MUSINGS: Pride and the ‘other’ industry
Sun, 07/31/2016 - 12:00am
IT is the Sunday before Kadooment and the minds of most readers, more likely than not, will be concentrated wonderfully on matters such as the various parties, the identity of the Calypso Monarch and likely Tune of the Crop for 2016, with securing a costume for the street parade on Monday, or simply entertaining friends and/or family who have chosen to visit the island at this time. For those disinclined or otherwise reluctant to take part in the pandemonium or todoment of the occasion, and who should find time today to peruse the newspaper, it is the duty of the columnist to provide the traditional intellectual stimulation that you may seek in these pages despite the merriment that surrounds us.
Today, I have decided, in rather light-hearted fashion, to discourse on the national motto, especially that aspect that pertains to industry, in light of some of the “work” that will be on display tomorrow.
I have always been puzzled by the motto we have chosen – “Pride and Industry”. Clearly the reference therein to “Pride” has nothing at all to do with the cardinal sin of “hubristic self-overestimation”, but speaks rather to that justifiable pride that we ought to feel in our achievements as a nation.
And we do have much to be proud of. For one, our pacifist political nature that permits us to change administrations through the medium of the ballot box rather than through force of arms, despite the seeming impatience of some for that opportunity to arrive; our freedom of expression that sustains arguments critical of the establishment and allows peaceful protest of policy decisions; and our reliance on the rule of law to govern our civic interactions.
Of course, in recent times, the crown of our hitherto near-pristine existence have slipped somewhat and the challenges posed by a more globalized environment have caused a loss of pride owing to some practices that have become part of our culture. The apparent increase in access to illegal firearms, despite our best efforts to stem their acquisition, and their indiscriminate use by those bent on redressing some perceived wrong, have caused us to rethink our old feeling of personal security in our daily existence; the recurrent criticism of the relative sloth of our judicial system by the Caribbean Court of Justice and its negative impact on the treasured constitutional guarantee of protection of the law of a fair hearing before an independent and impartial tribunal within a reasonable time have stung us to the core; and the national psyche and economic well-being have been assaulted by a seemingly interminable recession that threatens to reverse most of the gains we may have secured over the past 50 years.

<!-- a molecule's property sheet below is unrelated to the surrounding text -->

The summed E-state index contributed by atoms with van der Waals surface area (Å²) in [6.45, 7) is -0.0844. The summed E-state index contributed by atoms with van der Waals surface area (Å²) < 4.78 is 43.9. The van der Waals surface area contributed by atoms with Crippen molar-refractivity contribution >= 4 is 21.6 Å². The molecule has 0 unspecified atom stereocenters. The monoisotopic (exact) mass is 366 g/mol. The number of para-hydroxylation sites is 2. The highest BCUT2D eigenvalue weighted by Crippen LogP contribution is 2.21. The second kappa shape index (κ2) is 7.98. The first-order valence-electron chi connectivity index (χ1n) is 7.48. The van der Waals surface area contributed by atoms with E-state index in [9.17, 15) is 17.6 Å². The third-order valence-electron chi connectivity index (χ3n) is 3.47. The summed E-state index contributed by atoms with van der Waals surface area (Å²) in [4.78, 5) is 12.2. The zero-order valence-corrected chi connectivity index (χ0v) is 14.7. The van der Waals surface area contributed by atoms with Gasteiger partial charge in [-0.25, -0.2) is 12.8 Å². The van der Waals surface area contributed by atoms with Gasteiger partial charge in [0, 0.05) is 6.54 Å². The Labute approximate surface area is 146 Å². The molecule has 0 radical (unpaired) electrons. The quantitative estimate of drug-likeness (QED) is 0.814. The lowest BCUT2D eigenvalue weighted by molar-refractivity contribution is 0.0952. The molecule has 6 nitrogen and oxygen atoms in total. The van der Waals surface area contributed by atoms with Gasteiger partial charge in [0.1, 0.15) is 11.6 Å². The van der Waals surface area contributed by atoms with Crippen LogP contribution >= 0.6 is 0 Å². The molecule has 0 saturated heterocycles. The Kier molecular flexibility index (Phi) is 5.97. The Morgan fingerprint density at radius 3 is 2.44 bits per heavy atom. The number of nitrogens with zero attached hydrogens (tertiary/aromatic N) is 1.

As to the second quality, at first blush, the concept of “Industry” is an eminently laudable one and the constant public prayer for increased productivity as well as the general recognition that hard work is the key to success in most facets of life, embody the embracing of this aspect of the motto.
There is, however, another kind of “work” in which some of us are ready to engage in a few hours; however, the spelling is entirely different from the accepted English orthography and has been variously rendered as “wuk” or perhaps the more ostensibly descriptive, though admittedly rarer, “wuck”. This is what I mean by “the other industry”.
“Wucking up” appears to be a peculiarly Barbadian phenomenon, although there have frequently been claimed alliances with the African continent and appeals to Eastern belly-dancing to justify its public display. It is effected by some revellers as an interlude in their pilgrimage across the stage at the National Stadium and on the journey to Spring Garden either as a response to a non-verbal challenge from a fellow band-member or, perhaps less frequently, as a way of drawing public attention to themselves, although the accompanying half-embarrassed facial expressions would seem to belie this conclusion in many cases.
Ordinarily, public dancing to music should not require justification, but there is a side of Barbados that is consumed with how others see us, the very power that Robert Burns wished for from the “giftie”:
“O wad some Power the giftie gie us
To see oursels as ithers see us!
It wad frae mony a blunder free us,
An’ foolish notion:
What airs in dress an’ gait wad lea’e us,
An’ ev’n devotion!”
And, for those persons, the simulated sexual congress that public “wucking up” involves, even for the less prudish among them, constitutes an unwholesome form of conduct not befitting of the image that the archetypal Barbadian should convey to the rest of the world.
For them, the industry (or work) in our motto is best manifested in keeping the environment free of litter, being as efficiently productive as possible in our daily lives and exhibiting creativity in thought and manufacture.